About the AJS Gender Justice Caucus
2022 Award Winners
Focus on Gender Equity in Publishing and Research
Founded in 1986, the AJS Gender Justice Caucus supports women and all marginalized genders in the profession and advances the study of gender and intersectionality within the Association for Jewish Studies and Jewish Studies. The Caucus welcomes people of all marginalized genders including women, trans people, non-binary people, intersex people, genderqueer people, and gender questioning people, and sexual orientations as members.
The Gender Justice Caucus sponsors sessions on gender, pedagogy, and other professional topics at the annual AJS conference.
We offer a number of competitive grants such as book subventions, paper prizes, a mentoring program for emerging woman scholars, and travel grants for graduate students.
The Caucus also publishes gender-inclusive and women's studies syllabi in Jewish Studies.
The Gender Justice Caucus holds an annual conference breakfast-time meeting, usually on Monday morning of the conference. Here, graduate students, independent scholars, contingent scholars, and junior and senior scholars meet, network, and share recently published work in gender as well as information on relevant conferences and fellowships.
Established at a time when feminist concerns and scholarship on gender were marginalized within the field of Jewish Studies, the Gender Justice Caucus has brought these issues to greater prominence within the Association for Jewish Studies and the larger scholarly community.
Chair: Jenny Caplan
For more information, email the Gender Justice Caucus at firstname.lastname@example.org.
Hannah Greene, for her paper, “Laboring to Belong: Gendered Capital, Credit, and Cache in American Jews’ Volunteer Immigration Work”
Laura Yares, Jewish Sunday Schools: Teaching Religion in Nineteenth-Century America, (NYU Press)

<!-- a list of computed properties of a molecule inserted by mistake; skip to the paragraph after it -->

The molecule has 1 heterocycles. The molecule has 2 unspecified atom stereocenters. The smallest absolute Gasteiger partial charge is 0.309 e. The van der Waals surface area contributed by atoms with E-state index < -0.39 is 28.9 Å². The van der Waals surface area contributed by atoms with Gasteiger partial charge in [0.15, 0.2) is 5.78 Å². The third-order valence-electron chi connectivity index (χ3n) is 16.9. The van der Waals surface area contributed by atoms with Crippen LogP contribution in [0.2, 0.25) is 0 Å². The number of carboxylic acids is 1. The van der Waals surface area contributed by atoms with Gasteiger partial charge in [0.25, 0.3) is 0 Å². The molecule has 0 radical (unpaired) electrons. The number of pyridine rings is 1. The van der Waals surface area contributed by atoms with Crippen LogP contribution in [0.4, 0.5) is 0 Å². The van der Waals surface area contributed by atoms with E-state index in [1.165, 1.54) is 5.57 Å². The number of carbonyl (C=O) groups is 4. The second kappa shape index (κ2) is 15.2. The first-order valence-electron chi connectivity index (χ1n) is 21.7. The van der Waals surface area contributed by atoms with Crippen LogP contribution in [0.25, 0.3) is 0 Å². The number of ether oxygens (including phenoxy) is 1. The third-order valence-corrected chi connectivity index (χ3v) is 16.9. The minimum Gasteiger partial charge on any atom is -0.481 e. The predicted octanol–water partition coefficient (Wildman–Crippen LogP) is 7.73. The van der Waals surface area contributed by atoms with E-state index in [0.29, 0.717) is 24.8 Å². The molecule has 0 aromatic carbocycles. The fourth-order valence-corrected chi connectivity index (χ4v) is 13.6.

Ronnie Greenberg, Write Like a Man: Jewish Masculinity and the New York Intellectuals (under contract with Princeton University Press)
To help draw attention to this issue, we are sharing a number of online pieces, including a series published by Feminist Studies in Religion on “manels,” “manthologies,” and the failure to include women scholars in academic ventures. Many of these pieces have been written by women in Jewish Studies.
See the series by Michal Raucher for Feminist Studies in Religion:
Mara Benjamin “On the Uses of Academic Privilege (@theTable 'Manthologies)"
Feminist Studies in Religion 27 May, 2019
Michal Raucher “Even the Allies Are Misogynist (@theTable: 'Manthologies')”
Feminist Studies in Religion May 28, 2019
Alison Joseph “It’s Not that Easy: On the Challenges Facing an Editor”
Feminist Studies in Religion May 29, 2019
Sarah Imhoff “404 Women Not Found Error"
Feminist Studies in Religion May 30, 2019
Kecia Ali “No Manthology Is an Island”
Feminist Studies in Religion June 4, 2019
Susanna Heschel “Women in Jewish Studies: Conversations from the Periphery”
Feminist Studies in Religion May 31, 2019
Robert Cargill “The Gender Divide”
Biblical Archeology Society May 24, 2019